Proceedings of the LCTG3 Conference
Gerald Stell (Free University of Brussels / Research Foundation Flanders / University of Pretoria): Language alternation and ethnicity in a post-colonial context: code-switching as a ‘non-White’ register in South Africa
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Language alternation and ethnicity in a post-colonial context: code-switching as a ‘non-White’ register in South Africa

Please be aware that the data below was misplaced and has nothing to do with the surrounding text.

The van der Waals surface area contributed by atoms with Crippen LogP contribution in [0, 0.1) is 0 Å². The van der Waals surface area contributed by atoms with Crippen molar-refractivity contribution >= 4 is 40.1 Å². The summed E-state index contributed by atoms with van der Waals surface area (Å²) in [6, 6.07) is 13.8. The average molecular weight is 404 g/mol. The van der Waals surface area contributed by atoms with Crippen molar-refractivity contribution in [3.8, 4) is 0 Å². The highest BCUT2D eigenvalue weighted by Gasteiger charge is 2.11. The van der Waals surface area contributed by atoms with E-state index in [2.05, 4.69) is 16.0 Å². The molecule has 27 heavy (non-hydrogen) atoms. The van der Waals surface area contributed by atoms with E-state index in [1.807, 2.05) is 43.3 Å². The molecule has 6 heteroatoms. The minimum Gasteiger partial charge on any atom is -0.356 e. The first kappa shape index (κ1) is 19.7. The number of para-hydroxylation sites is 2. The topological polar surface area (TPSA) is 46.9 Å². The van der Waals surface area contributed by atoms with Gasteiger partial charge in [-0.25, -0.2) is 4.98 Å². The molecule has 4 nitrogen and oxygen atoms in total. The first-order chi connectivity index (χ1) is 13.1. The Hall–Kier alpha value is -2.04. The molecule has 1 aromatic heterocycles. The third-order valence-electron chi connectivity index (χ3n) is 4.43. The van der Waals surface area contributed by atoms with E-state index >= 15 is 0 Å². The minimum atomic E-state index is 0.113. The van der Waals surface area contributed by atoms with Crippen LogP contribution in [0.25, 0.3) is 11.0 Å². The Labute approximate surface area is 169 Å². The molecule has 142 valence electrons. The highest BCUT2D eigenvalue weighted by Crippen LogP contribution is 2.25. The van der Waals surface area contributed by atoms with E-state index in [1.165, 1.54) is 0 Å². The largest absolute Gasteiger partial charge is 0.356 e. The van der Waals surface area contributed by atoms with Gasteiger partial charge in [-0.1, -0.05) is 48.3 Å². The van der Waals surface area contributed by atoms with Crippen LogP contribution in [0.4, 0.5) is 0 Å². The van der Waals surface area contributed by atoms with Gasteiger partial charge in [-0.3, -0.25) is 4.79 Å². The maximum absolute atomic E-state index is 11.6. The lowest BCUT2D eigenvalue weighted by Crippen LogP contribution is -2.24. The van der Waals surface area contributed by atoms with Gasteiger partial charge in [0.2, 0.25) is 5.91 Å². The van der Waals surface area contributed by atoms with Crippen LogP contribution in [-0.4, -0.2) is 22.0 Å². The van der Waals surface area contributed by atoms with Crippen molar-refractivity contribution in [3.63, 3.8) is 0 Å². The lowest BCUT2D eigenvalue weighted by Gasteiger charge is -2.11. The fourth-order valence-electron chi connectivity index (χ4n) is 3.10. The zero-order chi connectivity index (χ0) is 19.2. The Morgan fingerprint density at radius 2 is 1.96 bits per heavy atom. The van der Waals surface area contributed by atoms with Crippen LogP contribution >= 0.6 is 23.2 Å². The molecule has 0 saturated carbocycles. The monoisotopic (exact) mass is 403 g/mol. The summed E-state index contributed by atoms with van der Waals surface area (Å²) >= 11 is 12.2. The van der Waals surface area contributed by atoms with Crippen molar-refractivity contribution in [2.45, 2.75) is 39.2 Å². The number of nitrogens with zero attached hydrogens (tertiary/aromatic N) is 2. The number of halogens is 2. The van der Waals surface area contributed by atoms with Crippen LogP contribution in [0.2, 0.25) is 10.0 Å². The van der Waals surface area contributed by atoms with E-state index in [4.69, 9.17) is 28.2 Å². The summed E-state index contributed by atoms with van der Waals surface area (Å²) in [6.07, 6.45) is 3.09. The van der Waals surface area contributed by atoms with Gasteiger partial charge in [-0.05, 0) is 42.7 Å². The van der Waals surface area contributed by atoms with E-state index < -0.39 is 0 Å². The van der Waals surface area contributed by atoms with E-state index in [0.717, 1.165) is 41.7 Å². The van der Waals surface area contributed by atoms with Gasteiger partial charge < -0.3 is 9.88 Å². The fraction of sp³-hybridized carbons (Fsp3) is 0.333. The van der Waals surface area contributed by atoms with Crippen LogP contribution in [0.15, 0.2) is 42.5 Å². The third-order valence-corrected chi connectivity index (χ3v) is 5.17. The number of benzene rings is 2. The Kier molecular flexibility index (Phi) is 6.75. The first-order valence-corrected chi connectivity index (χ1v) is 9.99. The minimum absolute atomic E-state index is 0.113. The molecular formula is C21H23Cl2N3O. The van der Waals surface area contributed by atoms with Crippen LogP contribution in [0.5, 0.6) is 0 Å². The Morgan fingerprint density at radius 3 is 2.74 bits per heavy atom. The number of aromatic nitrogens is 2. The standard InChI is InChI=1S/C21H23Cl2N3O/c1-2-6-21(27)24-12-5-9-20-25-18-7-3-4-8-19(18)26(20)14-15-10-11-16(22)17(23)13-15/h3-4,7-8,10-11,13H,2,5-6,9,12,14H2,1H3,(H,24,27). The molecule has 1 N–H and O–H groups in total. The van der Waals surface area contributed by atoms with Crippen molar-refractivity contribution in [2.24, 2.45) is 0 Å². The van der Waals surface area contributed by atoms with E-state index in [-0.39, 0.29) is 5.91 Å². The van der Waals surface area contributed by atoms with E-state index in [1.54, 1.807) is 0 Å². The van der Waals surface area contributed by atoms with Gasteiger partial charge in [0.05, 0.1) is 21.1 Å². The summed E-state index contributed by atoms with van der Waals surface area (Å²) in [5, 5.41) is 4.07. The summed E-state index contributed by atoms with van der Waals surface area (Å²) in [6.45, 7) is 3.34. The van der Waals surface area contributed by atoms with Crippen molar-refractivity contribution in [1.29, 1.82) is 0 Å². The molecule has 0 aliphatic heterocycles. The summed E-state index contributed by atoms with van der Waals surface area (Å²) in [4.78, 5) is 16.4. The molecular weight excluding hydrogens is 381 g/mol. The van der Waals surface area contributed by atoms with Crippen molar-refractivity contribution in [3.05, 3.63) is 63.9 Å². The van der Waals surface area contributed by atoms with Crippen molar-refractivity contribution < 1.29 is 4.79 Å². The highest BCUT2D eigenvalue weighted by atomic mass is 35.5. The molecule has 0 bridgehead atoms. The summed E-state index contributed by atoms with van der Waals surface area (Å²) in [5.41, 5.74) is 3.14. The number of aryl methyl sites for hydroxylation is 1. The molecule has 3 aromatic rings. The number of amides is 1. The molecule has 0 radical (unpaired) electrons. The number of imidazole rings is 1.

Considerable attention has already been given to patterns of frequent code-switching in African contexts, not least through Myers-Scotton’s extensive study of Kenyan Swahili-English code-switching. In its grammatical forms, African code-switching has been analysed mostly in terms of structural predictability, rather than in terms of extralinguistic predictability. In this paper I want to present patterns of language alternation involving indigenous South African languages and English in a corpus of informal spoken data collected among students from three different ethnic communities in Bloemfontein, Free State, namely Black Sesotho-speakers, Coloured Afrikaans-speakers and White Afrikaans-speakers. Comparing patterns of code-switching across these three groups has one purpose: To illustrate the role that ethnicity, either as a habitus, or as a situational construct, plays as a factor determining grammatical forms of code-switching, and to show to what extent it can in this regard challenge predictions made on the basis of purely structural factors.